“You’re not suppose to be here.”
The whispered plea was drowned out by the soft
crashing of the surf. The predawn breeze
blowing cool and gently in rhythm with the Texas waters making their way onto shore,
pulling away anything caught in its undertow.
“You’re not suppose to be here,” the harsh tear
filled whisper kept repeating over and over.
The man made his way to the surf, clutching the
bundle in his arms close to his chest.
As the water splashed over his feet, he fell to his knees and laid the
bundle down in the water, silently begging the ocean to take this child.
The waters receded but the baby remained, crying
out for help, pleading for its life. The
man muffled the screams with his hand, waiting for the next wave to come and
wash over them.
But the waves refused to come, refusing to be a
part of this evil deed.
“You’re not suppose to be here,” the man whispered
one last time as his knife found its way to the baby’s throat, cutting clean
through in one fluid motion.
A dark calmness washes over the man as he stands
up slowly and fades away into the predawn shadows.
Devon Dasan didn’t hear the person calling his
name. He was in a haze, looking at the
wall in front of him full of photos of people he never got to give peace
to. Every time he was unable to solve a
case their picture went up on his wall.
There were not many pictures but for Devon
just one picture was one too many.
“Detective Dasan,” the soft voice repeated. “Detective?”
This time she touched his shoulder, breaking the
“What,” he asked, startled as he turned around to
see a young lady standing before him with a notebook clutched tightly against
“I didn’t mean to startle you Detective,” the
teenager with the deep green eyes said. “I’m
Amy. Amy Neal from LaPorte High. You agreed to let me interview you for the
answered. “I thought our appointment was
“It was,” Amy answered. “It’s 2 o’clock now.”
Devon looked down
at his watch. He lost time again.
“I’m so sorry Miss Neal. Please forgive me.”
“I understand,” Amy smiled. “You must be very busy getting ready for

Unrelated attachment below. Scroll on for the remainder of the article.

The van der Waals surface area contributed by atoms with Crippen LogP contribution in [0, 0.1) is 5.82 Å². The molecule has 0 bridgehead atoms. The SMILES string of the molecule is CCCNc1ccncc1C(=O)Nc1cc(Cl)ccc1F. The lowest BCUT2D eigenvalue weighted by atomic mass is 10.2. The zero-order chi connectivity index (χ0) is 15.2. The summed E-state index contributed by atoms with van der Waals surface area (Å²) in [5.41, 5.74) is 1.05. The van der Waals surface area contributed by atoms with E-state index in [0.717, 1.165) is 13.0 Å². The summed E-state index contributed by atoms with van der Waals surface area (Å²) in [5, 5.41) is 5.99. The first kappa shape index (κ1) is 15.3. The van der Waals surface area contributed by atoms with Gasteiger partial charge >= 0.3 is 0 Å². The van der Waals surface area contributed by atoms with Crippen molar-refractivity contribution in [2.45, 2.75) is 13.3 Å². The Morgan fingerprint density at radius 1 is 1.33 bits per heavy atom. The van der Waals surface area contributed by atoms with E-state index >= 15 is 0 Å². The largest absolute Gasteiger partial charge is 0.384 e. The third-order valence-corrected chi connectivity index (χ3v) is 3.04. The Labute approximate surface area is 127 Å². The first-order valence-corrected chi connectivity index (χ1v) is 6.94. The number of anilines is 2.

“Sadly no,” he answered, swinging from side to
side in his chair, his open hands displaying an empty desk. “They’ve already taken all my cases away from
me. I just have to sit here and look
pretty for the next seven days.”
“What about those,” she asked, pointing toward the
few pictures on his wall.
“Those,” he said, drawing the word out slowly,
trying to think how best to answer the question. “Those, to put it bluntly, are my
failures.” Seeing the blank look on her
face he continued, “have a seat Miss Neal.
You don’t want to hear about those.”
“You can call me Amy,” she responded as she sat
down. “And I don’t mind if you
don’t. As Mrs. Gonzales always says, ‘A
good reporter doesn’t just write a story, she follows it where ever it
goes.’ There seems like there’s a story
on that wall somewhere.”
“You’re a smart girl.”
“Top five in my class,” she blurted out proudly.
“And modest,” Devon
said sarcastically. “A noble trait.”
“Excuse me,” Amy said, sounding a bit offended.
answered. “Shall we get started?”
Amy put her notebook down on top of the empty desk
and started digging to her purse.
“Where did I put that damn thing,” she mumbled to
herself. “I swear every time I need it
it hides from me. I know it’s here some…
Ah here it is.”
Amy pulled out her cell phone and started swiping
the screen to the right as she looked for the app she wanted.
“Okay I’m ready,” Amy said as she laid her phone
face down on the desk between Devon and
herself. “This is Amy Neal, interviewing
Detective Devon Dasan of the LaPorte Police Department, Homicide. Detective if you would, please speak clearly
so the recorder can pick up your voice.
It’s not the best recorder but it’s the best I have.”
I see you have this wall with four pictures on it. You just told me they are your failures. Could you elaborate on that?”
“Weellllll, they are cases I could never
solve. Even though I never promised the
families directly that I would catch the killer I always made that promise to
myself. Every case I got I worked hard
to give peace the grieving families.